By Jamey Dunn
Democratic legislative leaders filed a lawsuit today to halt Gov. Pat Quinn’s move to suspend lawmakers’ pay until a pension reform bill is passed.
Quinn used his veto pen earlier this month to strike out the money for lawmakers’ pay from the budget. At the time House Speaker Michael Madigan’s public reaction to Quinn’s decision was not negative. He noted that lawmakers had made much effort to try to get pension legislation passed. “The governor’s decision follows my efforts, and I understand his frustration. I am hopeful his strategy works,” Madigan said in a prepared statement. Senate President John Cullerton called Quinn’s splashy strategy “unproductive.”
Today, both leaders are the plaintiffs in a lawsuit against Quinn claiming that his move to cut off paychecks is unconstitutional. In a letter to lawmakers, they called Quinn’s action “purely political” and an “unconstitutional attempt to coerce the legislature to comply with his demands.”
The suit says that if the governor were allowed to cut lawmakers’ pay, it would break down the separation of powers between the branches of government because any governor going forward could hold paychecks hostage to extort votes from legislators.
“If the governor’s line-item veto is upheld, the independence of each member of the General Assembly will be forever compromised. Any governor will hold a trump card over a co-equal branch of government, attempting to bend the members of the General Assembly to his or her will with the threat of eliminating their salaries, which for some legislators is their only source of income,” the complaint says. “In this particular instance, Gov. Quinn has stated that his dispute with the General Assembly is over the lack of pension reform legislation. Next time, it may be gun control or abortion rights or tax policy.”
Quinn defended his veto again today. “My action to suspend the appropriation for legislative pay is clearly within the express provisions of the Illinois Constitution,” he said in a written statement. Quinn also is not taking a paycheck.
The Illinois Constitution does address the salaries of lawmakers, as well as those of constitutional officers and judges. The document says that salaries cannot be changed during their terms. From the legislative article: “A member shall receive salary and allowances as provided by law, but changes in the salary of the member shall not take effect during the term for which he has been elected.”
However, the Constitution also states that the governor may “reduce or veto any item of appropriation in a bill presented to him.” Comptroller Judy Baar Topinka said last week that she did not have the authority to pay lawmakers with out the appropriation, which Quinn had vetoed. She said that the only way legislators would get paid is if they voted to override the veto or a judge ordered that they get their checks.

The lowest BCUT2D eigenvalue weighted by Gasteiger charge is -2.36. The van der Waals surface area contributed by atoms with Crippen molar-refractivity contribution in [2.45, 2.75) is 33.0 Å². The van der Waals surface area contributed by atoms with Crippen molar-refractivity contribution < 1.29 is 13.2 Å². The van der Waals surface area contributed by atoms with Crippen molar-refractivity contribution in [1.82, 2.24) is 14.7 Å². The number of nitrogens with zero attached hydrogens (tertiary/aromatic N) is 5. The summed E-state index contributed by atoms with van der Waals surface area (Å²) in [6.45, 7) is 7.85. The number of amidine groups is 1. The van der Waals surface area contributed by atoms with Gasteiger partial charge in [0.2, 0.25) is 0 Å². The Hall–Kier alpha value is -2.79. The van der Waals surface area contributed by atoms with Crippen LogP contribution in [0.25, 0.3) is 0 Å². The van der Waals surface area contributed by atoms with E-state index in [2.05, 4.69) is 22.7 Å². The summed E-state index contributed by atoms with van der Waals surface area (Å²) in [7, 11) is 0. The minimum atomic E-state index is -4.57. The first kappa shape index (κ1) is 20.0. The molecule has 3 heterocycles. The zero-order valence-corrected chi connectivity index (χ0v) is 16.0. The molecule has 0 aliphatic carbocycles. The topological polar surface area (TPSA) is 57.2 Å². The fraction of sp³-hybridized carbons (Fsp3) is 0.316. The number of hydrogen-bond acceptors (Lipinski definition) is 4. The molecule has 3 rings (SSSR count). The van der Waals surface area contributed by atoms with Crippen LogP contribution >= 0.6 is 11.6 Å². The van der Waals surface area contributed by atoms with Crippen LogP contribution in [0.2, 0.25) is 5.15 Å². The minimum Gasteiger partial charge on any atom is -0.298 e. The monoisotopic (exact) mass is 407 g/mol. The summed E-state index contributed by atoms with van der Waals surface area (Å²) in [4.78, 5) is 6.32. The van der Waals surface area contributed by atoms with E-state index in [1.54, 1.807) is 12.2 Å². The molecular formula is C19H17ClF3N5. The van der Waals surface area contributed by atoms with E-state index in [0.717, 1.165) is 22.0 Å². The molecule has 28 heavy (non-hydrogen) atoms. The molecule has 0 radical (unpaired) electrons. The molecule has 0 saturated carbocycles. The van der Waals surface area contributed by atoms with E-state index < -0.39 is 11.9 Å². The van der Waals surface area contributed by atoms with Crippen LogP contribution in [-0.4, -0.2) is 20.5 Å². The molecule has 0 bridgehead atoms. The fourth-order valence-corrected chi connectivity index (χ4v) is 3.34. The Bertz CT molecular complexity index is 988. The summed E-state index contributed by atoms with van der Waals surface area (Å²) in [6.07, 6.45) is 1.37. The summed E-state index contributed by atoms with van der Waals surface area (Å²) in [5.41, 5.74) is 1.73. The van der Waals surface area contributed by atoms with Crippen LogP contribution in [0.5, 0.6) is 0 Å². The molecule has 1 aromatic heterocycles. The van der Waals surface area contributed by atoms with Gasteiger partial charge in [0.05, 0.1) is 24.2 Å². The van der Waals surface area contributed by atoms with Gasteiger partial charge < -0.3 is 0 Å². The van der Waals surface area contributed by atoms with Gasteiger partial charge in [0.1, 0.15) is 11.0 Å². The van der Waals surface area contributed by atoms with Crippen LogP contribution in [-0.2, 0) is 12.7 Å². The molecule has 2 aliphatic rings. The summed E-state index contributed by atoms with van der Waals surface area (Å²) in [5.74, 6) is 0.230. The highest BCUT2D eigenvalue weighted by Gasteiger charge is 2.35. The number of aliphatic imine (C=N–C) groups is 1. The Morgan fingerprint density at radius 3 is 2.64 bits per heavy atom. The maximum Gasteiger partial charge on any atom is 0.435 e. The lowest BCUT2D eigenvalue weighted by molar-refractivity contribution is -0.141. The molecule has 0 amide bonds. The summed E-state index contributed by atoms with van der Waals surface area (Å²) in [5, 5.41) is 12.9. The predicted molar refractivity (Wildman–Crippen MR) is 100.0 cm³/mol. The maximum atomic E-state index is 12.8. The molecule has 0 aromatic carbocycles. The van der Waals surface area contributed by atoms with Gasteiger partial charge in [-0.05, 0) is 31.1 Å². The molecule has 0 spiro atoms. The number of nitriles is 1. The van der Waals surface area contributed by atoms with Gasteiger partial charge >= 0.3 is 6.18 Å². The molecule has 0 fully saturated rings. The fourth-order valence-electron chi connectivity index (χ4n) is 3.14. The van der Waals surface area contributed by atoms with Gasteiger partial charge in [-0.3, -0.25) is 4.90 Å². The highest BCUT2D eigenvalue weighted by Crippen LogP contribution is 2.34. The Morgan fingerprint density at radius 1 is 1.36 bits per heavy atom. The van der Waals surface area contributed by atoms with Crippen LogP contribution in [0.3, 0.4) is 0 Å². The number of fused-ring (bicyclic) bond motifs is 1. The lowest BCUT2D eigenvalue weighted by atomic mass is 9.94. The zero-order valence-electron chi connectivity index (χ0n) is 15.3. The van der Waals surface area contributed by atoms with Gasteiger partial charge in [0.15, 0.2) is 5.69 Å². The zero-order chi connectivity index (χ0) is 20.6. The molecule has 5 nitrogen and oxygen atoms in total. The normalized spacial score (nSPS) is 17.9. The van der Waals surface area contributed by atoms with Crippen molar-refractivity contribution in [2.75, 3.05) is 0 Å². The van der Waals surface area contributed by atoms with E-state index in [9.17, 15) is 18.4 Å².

Madigan and Cullerton likely do not want an override vote because continuing in the standard process would be tacit acknowledgement that the veto was legitimate and constitutionally sound. “The purpose of this lawsuit is to protect the independence of the legislature and preserve the separation of powers. It is our hope that the court will remedy this constitutional violation and that future governors will not feel empowered to use such coercive tactics,” they said in their letter.
Quinn said that instead of focusing their efforts on a lawsuit, lawmakers should be working on formulating changes to the pensions system that can pass in both chambers. “Today's lawsuit filed by two members of the Illinois General Assembly is just plain wrong. If legislators had put forth the same effort to draw up a pension reform agreement that they did in crafting this lawsuit, pension reform could have been done by now. Instead of focusing on resolving the state's pension crisis — which is costing taxpayers millions of dollars a day — legislators have chosen to focus on their own paychecks and waste taxpayer time and money on this lawsuit. Legislators should not be rewarded for an endless cycle of promises, excuses, delay and inertia on the pension problem.”
Members of a special committee that is working on pension reform say they are making real progress. However, they say that it may be mid-August or later before the have a proposal to present to the General Assembly at large. Barring immediate court action, lawmakers will miss a their first paycheck under the veto this Thursday. Credit Union 1, which serves state employees, has offered to loan lawmakers half of their $68,000 monthly base salaries for 60 days. Non-members would have to join the credit union and would be charged interest on the loans.
Quinn said he plans to fight the issue in court. “I will defend the interest of Illinois taxpayers in the courts. Nobody should be paid until the pension reform job gets done for taxpayers.”
Union leaders took the lawsuit as a chance to remind lawmakers that public workers’ pension benefits are also protected by the state's Constitution. “Today, legislative leaders sued over the constitutionality of Governor Pat Quinn’s line item veto of legislators’ salaries. We remind lawmakers that the entirety of the Illinois Constitution must be upheld for all citizens, including public employees and retirees — teachers, police, nurses, caregivers, and others — whose modest pensions are protected in Article XIII, Section 5,” said a written statement from the We Are One Coalition. The coalition called on lawmakers to support the union-backed proposal, Senate Bill 2404. “Legislators take an oath to support this constitutional provision — just as they promise to support all constitutional provisions equally. Lawmakers must not cherry-pick or apply a double standard in determining what parts of the Constitution should be defended. They shouldn't adhere to the Constitution only when it's convenient.”